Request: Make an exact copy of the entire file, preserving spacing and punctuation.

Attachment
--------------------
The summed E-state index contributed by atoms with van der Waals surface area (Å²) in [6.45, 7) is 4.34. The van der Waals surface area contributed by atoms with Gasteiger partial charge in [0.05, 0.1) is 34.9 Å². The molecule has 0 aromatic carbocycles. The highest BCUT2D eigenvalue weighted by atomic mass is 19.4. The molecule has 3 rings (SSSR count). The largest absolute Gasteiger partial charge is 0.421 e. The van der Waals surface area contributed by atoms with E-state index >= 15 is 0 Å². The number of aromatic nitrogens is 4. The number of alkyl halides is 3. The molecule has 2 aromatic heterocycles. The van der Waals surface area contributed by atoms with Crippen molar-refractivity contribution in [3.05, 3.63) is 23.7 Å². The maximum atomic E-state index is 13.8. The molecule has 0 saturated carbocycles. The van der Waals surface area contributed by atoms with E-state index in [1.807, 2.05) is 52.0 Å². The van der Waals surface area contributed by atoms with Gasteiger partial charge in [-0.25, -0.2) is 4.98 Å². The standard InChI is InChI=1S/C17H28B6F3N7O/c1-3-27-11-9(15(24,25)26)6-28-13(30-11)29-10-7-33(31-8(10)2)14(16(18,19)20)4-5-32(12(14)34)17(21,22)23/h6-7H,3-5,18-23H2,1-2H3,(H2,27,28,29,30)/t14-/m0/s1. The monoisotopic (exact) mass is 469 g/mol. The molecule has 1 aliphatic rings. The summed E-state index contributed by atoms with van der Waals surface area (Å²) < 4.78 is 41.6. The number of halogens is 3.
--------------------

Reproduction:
The summed E-state index contributed by atoms with van der Waals surface area (Å²) in [6.45, 7) is 4.34. The van der Waals surface area contributed by atoms with Gasteiger partial charge in [0.05, 0.1) is 34.9 Å². The molecule has 0 aromatic carbocycles. The highest BCUT2D eigenvalue weighted by atomic mass is 19.4. The molecule has 3 rings (SSSR count). The largest absolute Gasteiger partial charge is 0.421 e. The van der Waals surface area contributed by atoms with E-state index >= 15 is 0 Å². The number of aromatic nitrogens is 4. The number of alkyl halides is 3. The molecule has 2 aromatic heterocycles. The van der Waals surface area contributed by atoms with Crippen molar-refractivity contribution in [3.05, 3.63) is 23.7 Å². The maximum atomic E-state index is 13.8. The molecule has 0 saturated carbocycles. The van der Waals surface area contributed by atoms with E-state index in [1.807, 2.05) is 52.0 Å². The van der Waals surface area contributed by atoms with Gasteiger partial charge in [-0.25, -0.2) is 4.98 Å². The standard InChI is InChI=1S/C17H28B6F3N7O/c1-3-27-11-9(15(24,25)26)6-28-13(30-11)29-10-7-33(31-8(10)2)14(16(18,19)20)4-5-32(12(14)34)17(21,22)23/h6-7H,3-5,18-23H2,1-2H3,(H2,27,28,29,30)/t14-/m0/s1. The monoisotopic (exact) mass is 469 g/mol. The molecule has 1 aliphatic rings. The summed E-state index contributed by atoms with van der Waals surface area (Å²) < 4.78 is 41.6. The number of halogens is 3.